Commit bbed7285 authored by Matthieu Schaller's avatar Matthieu Schaller
Browse files

Updated documentation to contain all the truncated derivatives

parent d50a7bb1
......@@ -161,4 +161,34 @@ keywords = "adaptive algorithms"
}
@ARTICLE{Springel2005,
author = {{Springel}, V.},
title = "{The cosmological simulation code GADGET-2}",
journal = {\mnras},
eprint = {astro-ph/0505010},
keywords = {methods: numerical, galaxies: interactions, dark matter},
year = 2005,
month = dec,
volume = 364,
pages = {1105-1134},
doi = {10.1111/j.1365-2966.2005.09655.x},
adsurl = {http://adsabs.harvard.edu/abs/2005MNRAS.364.1105S},
adsnote = {Provided by the SAO/NASA Astrophysics Data System}
}
@ARTICLE{Bagla2003,
author = {{Bagla}, J.~S. and {Ray}, S.},
title = "{Performance characteristics of TreePM codes}",
journal = {\na},
eprint = {astro-ph/0212129},
year = 2003,
month = sep,
volume = 8,
pages = {665-677},
doi = {10.1016/S1384-1076(03)00056-3},
adsurl = {http://adsabs.harvard.edu/abs/2003NewA....8..665B},
adsnote = {Provided by the SAO/NASA Astrophysics Data System}
}
......@@ -4,6 +4,7 @@
\usepackage{times}
\usepackage{comment}
\newcommand{\gadget}{{\sc Gadget}\xspace}
\newcommand{\swift}{{\sc Swift}\xspace}
\newcommand{\nbody}{$N$-body\xspace}
......@@ -32,7 +33,7 @@ Making gravity great again.
\input{potential_softening}
\input{fmm_summary}
\input{gravity_derivatives}
%\input{gravity_derivatives}
\input{mesh_summary}
\bibliographystyle{mnras}
......
......@@ -162,21 +162,21 @@ read:
All the kernels (Eqs.~\ref{eq:fmm:P2M}-\ref{eq:fmm:L2L}) are rather
straightforward to evaluate as they are only made of additions and
multiplications (provided $\mathsf{D}$ can be evaluated quickly, see
Sec.~\ref{ssec:grav_derivatives}), which are extremely efficient
instructions on modern architectures. However, the fully expanded sums
can lead to rather large and prone to typo expressions. To avoid any
mishaps, we use a \texttt{python} script to generate C code in which
all the sums are unrolled and correct by construction. In \swift, we
implemented the kernels up to order $p=5$, as it proved to be accurate
enough for our purpose, but this could be extended to higher order
easily. This implies storing $56$ numbers per cell for each
$\textsf{M}$ and $\textsf{F}$ plus three numbers for the location of
the centre of mass. For leaf-cells with large numbers of particles, as
in \swift, this is a small memory overhead. One further small
improvement consists in choosing $\mathbf{z}_A$ to be the centre of
mass of cell $A$ rather than its geometrical centre. The first order
multipoles ($\mathsf{M}_{100},\mathsf{M}_{010},\mathsf{M}_{001}$) then
vanish by construction. This allows us to simplify some of the
expressions and helps reduce, albeit by a small fraction, the memory
footprint of the tree structure.
multiplications (provided $\mathsf{D}$ can be evaluated quickly),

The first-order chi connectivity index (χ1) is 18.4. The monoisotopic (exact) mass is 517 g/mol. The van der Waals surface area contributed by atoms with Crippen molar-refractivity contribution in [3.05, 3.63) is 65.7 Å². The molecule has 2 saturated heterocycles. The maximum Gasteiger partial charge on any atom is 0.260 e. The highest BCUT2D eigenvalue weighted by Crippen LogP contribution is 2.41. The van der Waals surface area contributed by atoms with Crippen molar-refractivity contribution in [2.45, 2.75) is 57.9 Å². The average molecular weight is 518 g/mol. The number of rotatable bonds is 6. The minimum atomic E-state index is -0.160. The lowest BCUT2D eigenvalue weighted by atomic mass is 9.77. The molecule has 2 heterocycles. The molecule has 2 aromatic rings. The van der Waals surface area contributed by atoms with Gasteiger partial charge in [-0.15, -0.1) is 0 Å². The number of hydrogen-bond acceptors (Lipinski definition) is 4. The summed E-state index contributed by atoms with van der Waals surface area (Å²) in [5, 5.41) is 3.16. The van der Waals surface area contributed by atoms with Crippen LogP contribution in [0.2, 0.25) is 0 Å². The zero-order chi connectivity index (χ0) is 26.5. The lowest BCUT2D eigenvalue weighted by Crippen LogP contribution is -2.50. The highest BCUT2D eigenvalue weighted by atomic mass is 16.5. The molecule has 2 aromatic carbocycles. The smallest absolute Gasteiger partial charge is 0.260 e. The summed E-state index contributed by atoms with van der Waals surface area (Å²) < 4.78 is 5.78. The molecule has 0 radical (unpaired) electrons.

which are extremely efficient instructions on modern
architectures. However, the fully expanded sums can lead to rather
large and prone to typo expressions. To avoid any mishaps, we use a
\texttt{python} script to generate C code in which all the sums are
unrolled and correct by construction. In \swift, we implemented the
kernels up to order $p=5$, as it proved to be accurate enough for our
purpose, but this could be extended to higher order easily. This
implies storing $56$ numbers per cell for each $\textsf{M}$ and
$\textsf{F}$ plus three numbers for the location of the centre of
mass. For leaf-cells with large numbers of particles, as in \swift,
this is a small memory overhead. One further small improvement
consists in choosing $\mathbf{z}_A$ to be the centre of mass of cell
$A$ rather than its geometrical centre. The first order multipoles
($\mathsf{M}_{100},\mathsf{M}_{010},\mathsf{M}_{001}$) then vanish by
construction. This allows us to simplify some of the expressions and
helps reduce, albeit by a small fraction, the memory footprint of the
tree structure.
\subsection{Coupling the FMM to a mesh for periodic long-range forces}
\label{ssec:mesh_summary}
\begin{equation}
S(x) = \frac{e^x}{1 + e^x}
\end{equation}
We truncate the potential and forces computed via the FMM using a
smooth function that drops quickly to zero at some scale $r_s$ set by
the top-level mesh. Traditionally, implementations have used
expressions which are cheap to evaluate in Fourier space
\citep[e.g.][]{Bagla2003,
Springel2005}. This, however, implies a large cost for each
interaction computed within the tree as the real-space truncation
function won't have a simple analytic form that can be evaluated
efficiently by computers. Since the FMM scheme involves to not only
evaluate the forces but higher-order derivatives, a more appropiate
choice is necessary. We use the sigmoid $S(x) \equiv \frac{e^x}{1 + e^x}$
as the basis of our truncation function write for the potential:
\begin{align}
\varphi_s(r) &= \frac{1}{r}\left[2 - 2S\left(\frac{2r}{r_s}\right)\right] \nonumber\\
&= \frac{1}{r}\left[2 - \frac{2e^{\frac{2r}{r_s}}}{1+e^{\frac{2r}{r_s}}}\right]
\varphi_s(r) &= \frac{1}{r} \chi(r, r_s) = \frac{1}{r}\times\left[2 - 2S\left(\frac{2r}{r_s}\right)\right].% \nonumber\\
%&= \frac{1}{r}\left[2 - \frac{2e^{\frac{2r}{r_s}}}{1+e^{\frac{2r}{r_s}}}.\right]
\end{align}
This function alongside the trunctation function used in \gadget is
shown on Fig.~\ref{fig:fmm:potential_short}. This choice of $S(x)$ can
seem rather cumbersome at first but writing $\alpha(x) \equiv (1+e^x)^{-1}$,
one can expressed all derivatives of $S(x)$ as simple polynomials in
$\alpha(x)$, which are easy to evaluate. For instance, in the case of
the direct force evaluation between two particles, we obtain
\begin{align}
|\mathbf{f}_s(r)| &= \frac{1}{r^2}\left[\frac{4r}{r_s}S'\left(\frac{2r}{r_s}\right) - 2S\left(\frac{2r}{r_s}\right) + 2\right] \nonumber \\
&= \frac{1}{r^2}\left[\frac{4r}{r_s}\frac{e^{\frac{2r}{r_s}}}{(1+e^{\frac{2r}{r_s}})^2} - \frac{2e^{\frac{2r}{r_s}}}{1+e^{\frac{2r}{r_s}}} + 2\right]
|\mathbf{f}_s(r)| &=
\frac{1}{r^2}\times\left[\frac{4r}{r_s}S'\left(\frac{2r}{r_s}\right) -
2S\left(\frac{2r}{r_s}\right) + 2\right] \nonumber \\
%&=
%\frac{1}{r^2}\left[\frac{4r}{r_s}\frac{e^{\frac{2r}{r_s}}}{(1+e^{\frac{2r}{r_s}})^2}
%- \frac{2e^{\frac{2r}{r_s}}}{1+e^{\frac{2r}{r_s}}} + 2\right]
&=
\frac{1}{r^2}\times 2 \left[x\alpha(x) - x\alpha(x)^2 - e^x\alpha(x) + 1\right],
\end{align}
with $x\equiv2r/r_s$. The truncated force is compared to the Newtonian
force on Fig.~\ref{fig:fmm:force_short}. At distance $r<r_s/10$, the
truncation term is negligibly close to one and the truncated forces